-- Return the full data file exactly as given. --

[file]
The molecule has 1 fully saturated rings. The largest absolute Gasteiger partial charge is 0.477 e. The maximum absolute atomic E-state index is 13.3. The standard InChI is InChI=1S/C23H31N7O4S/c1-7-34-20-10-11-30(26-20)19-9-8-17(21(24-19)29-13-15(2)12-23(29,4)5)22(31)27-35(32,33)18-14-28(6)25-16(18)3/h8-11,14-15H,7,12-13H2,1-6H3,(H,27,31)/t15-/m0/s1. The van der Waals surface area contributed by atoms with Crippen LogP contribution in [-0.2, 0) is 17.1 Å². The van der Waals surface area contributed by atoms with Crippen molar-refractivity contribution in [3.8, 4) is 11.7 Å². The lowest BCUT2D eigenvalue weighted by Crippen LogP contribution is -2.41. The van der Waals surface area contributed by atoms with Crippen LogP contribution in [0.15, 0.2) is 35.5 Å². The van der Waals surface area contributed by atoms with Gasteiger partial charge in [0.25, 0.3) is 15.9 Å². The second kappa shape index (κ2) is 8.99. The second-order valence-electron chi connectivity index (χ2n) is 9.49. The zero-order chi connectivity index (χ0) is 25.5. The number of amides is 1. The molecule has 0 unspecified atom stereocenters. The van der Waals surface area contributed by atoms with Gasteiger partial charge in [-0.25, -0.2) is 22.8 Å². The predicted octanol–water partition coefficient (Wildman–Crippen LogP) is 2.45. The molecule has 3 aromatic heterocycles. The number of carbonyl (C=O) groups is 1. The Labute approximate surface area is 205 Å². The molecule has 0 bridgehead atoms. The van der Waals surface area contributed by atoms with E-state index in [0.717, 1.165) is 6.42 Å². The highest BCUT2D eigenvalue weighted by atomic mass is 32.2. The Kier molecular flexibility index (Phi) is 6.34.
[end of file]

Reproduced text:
The molecule has 1 fully saturated rings. The largest absolute Gasteiger partial charge is 0.477 e. The maximum absolute atomic E-state index is 13.3. The standard InChI is InChI=1S/C23H31N7O4S/c1-7-34-20-10-11-30(26-20)19-9-8-17(21(24-19)29-13-15(2)12-23(29,4)5)22(31)27-35(32,33)18-14-28(6)25-16(18)3/h8-11,14-15H,7,12-13H2,1-6H3,(H,27,31)/t15-/m0/s1. The van der Waals surface area contributed by atoms with Crippen LogP contribution in [-0.2, 0) is 17.1 Å². The van der Waals surface area contributed by atoms with Crippen molar-refractivity contribution in [3.8, 4) is 11.7 Å². The lowest BCUT2D eigenvalue weighted by Crippen LogP contribution is -2.41. The van der Waals surface area contributed by atoms with Crippen LogP contribution in [0.15, 0.2) is 35.5 Å². The van der Waals surface area contributed by atoms with Gasteiger partial charge in [0.25, 0.3) is 15.9 Å². The second kappa shape index (κ2) is 8.99. The second-order valence-electron chi connectivity index (χ2n) is 9.49. The zero-order chi connectivity index (χ0) is 25.5. The number of amides is 1. The molecule has 0 unspecified atom stereocenters. The van der Waals surface area contributed by atoms with Gasteiger partial charge in [-0.25, -0.2) is 22.8 Å². The predicted octanol–water partition coefficient (Wildman–Crippen LogP) is 2.45. The molecule has 3 aromatic heterocycles. The number of carbonyl (C=O) groups is 1. The Labute approximate surface area is 205 Å². The molecule has 0 bridgehead atoms. The van der Waals surface area contributed by atoms with E-state index in [0.717, 1.165) is 6.42 Å². The highest BCUT2D eigenvalue weighted by atomic mass is 32.2. The Kier molecular flexibility index (Phi) is 6.34.